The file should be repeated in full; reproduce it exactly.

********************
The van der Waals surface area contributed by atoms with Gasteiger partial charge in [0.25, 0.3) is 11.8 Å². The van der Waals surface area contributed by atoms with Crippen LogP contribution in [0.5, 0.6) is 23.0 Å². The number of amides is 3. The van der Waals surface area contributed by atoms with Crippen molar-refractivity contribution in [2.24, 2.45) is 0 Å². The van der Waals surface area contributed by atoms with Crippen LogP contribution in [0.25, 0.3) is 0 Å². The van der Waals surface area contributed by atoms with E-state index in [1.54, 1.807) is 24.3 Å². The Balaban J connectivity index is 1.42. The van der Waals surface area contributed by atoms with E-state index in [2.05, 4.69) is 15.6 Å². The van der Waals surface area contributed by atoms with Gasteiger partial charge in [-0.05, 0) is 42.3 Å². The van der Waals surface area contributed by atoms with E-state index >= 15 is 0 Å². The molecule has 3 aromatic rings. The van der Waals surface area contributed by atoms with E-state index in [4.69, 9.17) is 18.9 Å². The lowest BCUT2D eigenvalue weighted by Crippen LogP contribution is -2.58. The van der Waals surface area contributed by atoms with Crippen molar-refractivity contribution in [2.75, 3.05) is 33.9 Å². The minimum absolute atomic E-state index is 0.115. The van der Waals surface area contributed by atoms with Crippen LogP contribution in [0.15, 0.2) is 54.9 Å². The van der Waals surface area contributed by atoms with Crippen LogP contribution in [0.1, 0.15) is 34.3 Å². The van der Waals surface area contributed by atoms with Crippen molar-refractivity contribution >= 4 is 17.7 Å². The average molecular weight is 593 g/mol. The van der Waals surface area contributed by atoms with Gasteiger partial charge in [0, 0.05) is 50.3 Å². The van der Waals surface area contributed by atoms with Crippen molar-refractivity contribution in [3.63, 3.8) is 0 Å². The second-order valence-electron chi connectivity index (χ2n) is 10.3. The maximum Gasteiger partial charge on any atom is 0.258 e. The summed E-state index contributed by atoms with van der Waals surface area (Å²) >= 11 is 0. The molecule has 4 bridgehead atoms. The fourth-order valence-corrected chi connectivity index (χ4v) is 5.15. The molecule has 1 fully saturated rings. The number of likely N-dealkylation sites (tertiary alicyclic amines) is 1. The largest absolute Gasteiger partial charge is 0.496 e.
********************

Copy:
The van der Waals surface area contributed by atoms with Gasteiger partial charge in [0.25, 0.3) is 11.8 Å². The van der Waals surface area contributed by atoms with Crippen LogP contribution in [0.5, 0.6) is 23.0 Å². The number of amides is 3. The van der Waals surface area contributed by atoms with Crippen molar-refractivity contribution in [2.24, 2.45) is 0 Å². The van der Waals surface area contributed by atoms with Crippen LogP contribution in [0.25, 0.3) is 0 Å². The van der Waals surface area contributed by atoms with E-state index in [1.54, 1.807) is 24.3 Å². The Balaban J connectivity index is 1.42. The van der Waals surface area contributed by atoms with E-state index in [2.05, 4.69) is 15.6 Å². The van der Waals surface area contributed by atoms with Gasteiger partial charge in [-0.05, 0) is 42.3 Å². The van der Waals surface area contributed by atoms with E-state index >= 15 is 0 Å². The molecule has 3 aromatic rings. The van der Waals surface area contributed by atoms with E-state index in [4.69, 9.17) is 18.9 Å². The lowest BCUT2D eigenvalue weighted by Crippen LogP contribution is -2.58. The van der Waals surface area contributed by atoms with Crippen molar-refractivity contribution in [2.75, 3.05) is 33.9 Å². The minimum absolute atomic E-state index is 0.115. The van der Waals surface area contributed by atoms with Crippen LogP contribution in [0.15, 0.2) is 54.9 Å². The van der Waals surface area contributed by atoms with Crippen LogP contribution in [0.1, 0.15) is 34.3 Å². The van der Waals surface area contributed by atoms with Crippen molar-refractivity contribution >= 4 is 17.7 Å². The average molecular weight is 593 g/mol. The van der Waals surface area contributed by atoms with Gasteiger partial charge in [0, 0.05) is 50.3 Å². The van der Waals surface area contributed by atoms with Crippen molar-refractivity contribution in [3.63, 3.8) is 0 Å². The second-order valence-electron chi connectivity index (χ2n) is 10.3. The maximum Gasteiger partial charge on any atom is 0.258 e. The summed E-state index contributed by atoms with van der Waals surface area (Å²) >= 11 is 0. The molecule has 4 bridgehead atoms. The fourth-order valence-corrected chi connectivity index (χ4v) is 5.15. The molecule has 1 fully saturated rings. The number of likely N-dealkylation sites (tertiary alicyclic amines) is 1. The largest absolute Gasteiger partial charge is 0.496 e.